I recently bought a Sony A7 II moving away from Nikon DSLRs (I owned a D800E) and I am using (with adapters) all my other lenses like the M42s, the Nikons of course and the Leica M-mount lenses I have, made by Voigtlander.
One lens that I simply love is the Voigtlander Color Skopar 21/4. It’s just a marvellous, amazing lens. Sharp (maybe even sharper than the Leica equivalents), great colour rendition, amazing black and white. I have been using it on my Bessa R3A for years now.
I thought I’d share my experience of using this lens on a digital mirrorless camera. In my case, Sony A7 II. Here it is mounted on the camera, via a Commlite close-focus Leica M adapter.
It’s pretty known that wide angle lenses on mirrorless cameras are an issue because their back nodal point gets too close to the sensor and this causes weird color shifts on the left and right sides. This happens on Sony, Fuji or even Leica cameras. The phenomenon is called “lens cast”. What camera manufacturers do is to embed correction in the camera firmware, but the lens must be coded and recognized by the camera. This is what Leica does for their lenses. Unfortunately, Sony A7 II does not have this possibility so we need to think of something else.
First though, let’s see what the problem is about.
This is a shot straight off the camera. As you can see, there’s a lot of color shift on the left and right sides - and a substantial vignetting. I shot this at f/4 (full aperture) and underexposed to exaggerate the problem.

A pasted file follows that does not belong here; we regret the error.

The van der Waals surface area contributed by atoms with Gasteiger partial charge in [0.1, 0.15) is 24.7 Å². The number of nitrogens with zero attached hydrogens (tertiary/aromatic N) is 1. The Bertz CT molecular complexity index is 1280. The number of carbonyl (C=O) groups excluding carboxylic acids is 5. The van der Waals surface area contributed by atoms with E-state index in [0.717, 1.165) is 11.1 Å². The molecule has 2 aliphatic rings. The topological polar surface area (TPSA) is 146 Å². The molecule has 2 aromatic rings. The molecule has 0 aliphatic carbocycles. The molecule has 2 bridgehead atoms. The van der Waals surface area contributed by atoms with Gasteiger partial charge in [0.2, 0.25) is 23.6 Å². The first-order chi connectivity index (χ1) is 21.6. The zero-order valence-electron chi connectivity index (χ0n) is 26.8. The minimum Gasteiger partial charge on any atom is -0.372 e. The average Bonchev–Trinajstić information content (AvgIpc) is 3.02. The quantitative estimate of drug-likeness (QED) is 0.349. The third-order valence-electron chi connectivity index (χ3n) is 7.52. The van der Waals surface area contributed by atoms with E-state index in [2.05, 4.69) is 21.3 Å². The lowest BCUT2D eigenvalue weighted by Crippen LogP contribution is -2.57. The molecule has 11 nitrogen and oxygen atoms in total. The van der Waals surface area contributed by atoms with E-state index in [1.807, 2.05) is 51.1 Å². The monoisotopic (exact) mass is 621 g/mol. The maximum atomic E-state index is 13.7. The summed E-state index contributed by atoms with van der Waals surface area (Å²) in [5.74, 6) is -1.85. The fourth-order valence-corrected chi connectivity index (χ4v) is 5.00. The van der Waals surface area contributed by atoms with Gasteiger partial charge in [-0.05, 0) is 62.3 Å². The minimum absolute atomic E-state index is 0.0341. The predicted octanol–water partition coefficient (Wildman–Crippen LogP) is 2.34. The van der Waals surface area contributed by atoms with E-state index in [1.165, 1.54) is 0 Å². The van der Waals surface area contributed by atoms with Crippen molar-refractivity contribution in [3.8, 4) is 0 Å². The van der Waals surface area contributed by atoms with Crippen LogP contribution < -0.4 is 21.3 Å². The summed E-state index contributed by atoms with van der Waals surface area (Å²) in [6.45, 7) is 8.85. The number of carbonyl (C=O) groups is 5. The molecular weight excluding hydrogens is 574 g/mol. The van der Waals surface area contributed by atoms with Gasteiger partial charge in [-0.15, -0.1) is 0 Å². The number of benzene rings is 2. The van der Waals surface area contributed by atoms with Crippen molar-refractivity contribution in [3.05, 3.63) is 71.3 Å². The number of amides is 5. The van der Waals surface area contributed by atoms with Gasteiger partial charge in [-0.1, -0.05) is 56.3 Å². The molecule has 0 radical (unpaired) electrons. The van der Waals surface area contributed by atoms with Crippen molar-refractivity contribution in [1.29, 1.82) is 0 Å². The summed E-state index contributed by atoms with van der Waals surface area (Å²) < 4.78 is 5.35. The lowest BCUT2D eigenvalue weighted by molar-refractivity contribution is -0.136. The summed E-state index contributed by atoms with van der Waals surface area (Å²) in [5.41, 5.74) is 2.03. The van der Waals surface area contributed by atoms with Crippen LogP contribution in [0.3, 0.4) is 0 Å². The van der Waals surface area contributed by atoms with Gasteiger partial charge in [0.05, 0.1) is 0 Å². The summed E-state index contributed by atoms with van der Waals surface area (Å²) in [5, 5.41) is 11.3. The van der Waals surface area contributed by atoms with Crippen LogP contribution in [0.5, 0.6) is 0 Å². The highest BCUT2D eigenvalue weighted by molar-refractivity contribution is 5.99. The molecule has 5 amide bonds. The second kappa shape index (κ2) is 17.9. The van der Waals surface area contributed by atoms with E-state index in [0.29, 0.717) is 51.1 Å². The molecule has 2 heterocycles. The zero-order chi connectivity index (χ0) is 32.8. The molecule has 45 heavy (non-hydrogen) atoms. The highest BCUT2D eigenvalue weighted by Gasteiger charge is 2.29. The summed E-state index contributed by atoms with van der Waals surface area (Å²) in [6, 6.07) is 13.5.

I am a Lightroom user so I searched for a solution to this problem. Naturally you can do it manually but it’s a bit tricky to correct the color shifts, really. Photoshop is a lot better for this as you can use masks but Lightroom does not have this possibility.
Fortunately, Adobe have released a Lightroom plugin called “DNG Flat Field”, which is what I needed. Can be downloaded from here.
It works by using a calibration image, it applies this image as a “negative” layer and removes the vignetting and the cast. The calibration image is an image shot in the same aperture condition of the original image but with no details. It can be taken by shooting through some white translucent plastic with the lens set to infinity.
So when you’re out in the field shooting you take some pictures, take a calibration shot, take some more pictures, take another calibration shot, etc. This is what the plugin recognizes as “interleaved” shots and related correction. I also did something different. At home, I shot a white wall with the lens set at all the different apertures and focused at infinity. So I basically built my “external” calibration shots to be used at any time with any shot. Naturally, you need to record the aperture used for a certain shot. This is how you make the plugin apply the “external correction”.
It works like a charm.
This is the result of applying the external correction to the original image.
As a final note, the plugin can work only to correct the color shift and leave vignetting as it is, if it serves a purpose. Here is the original shot with just the color cast removed.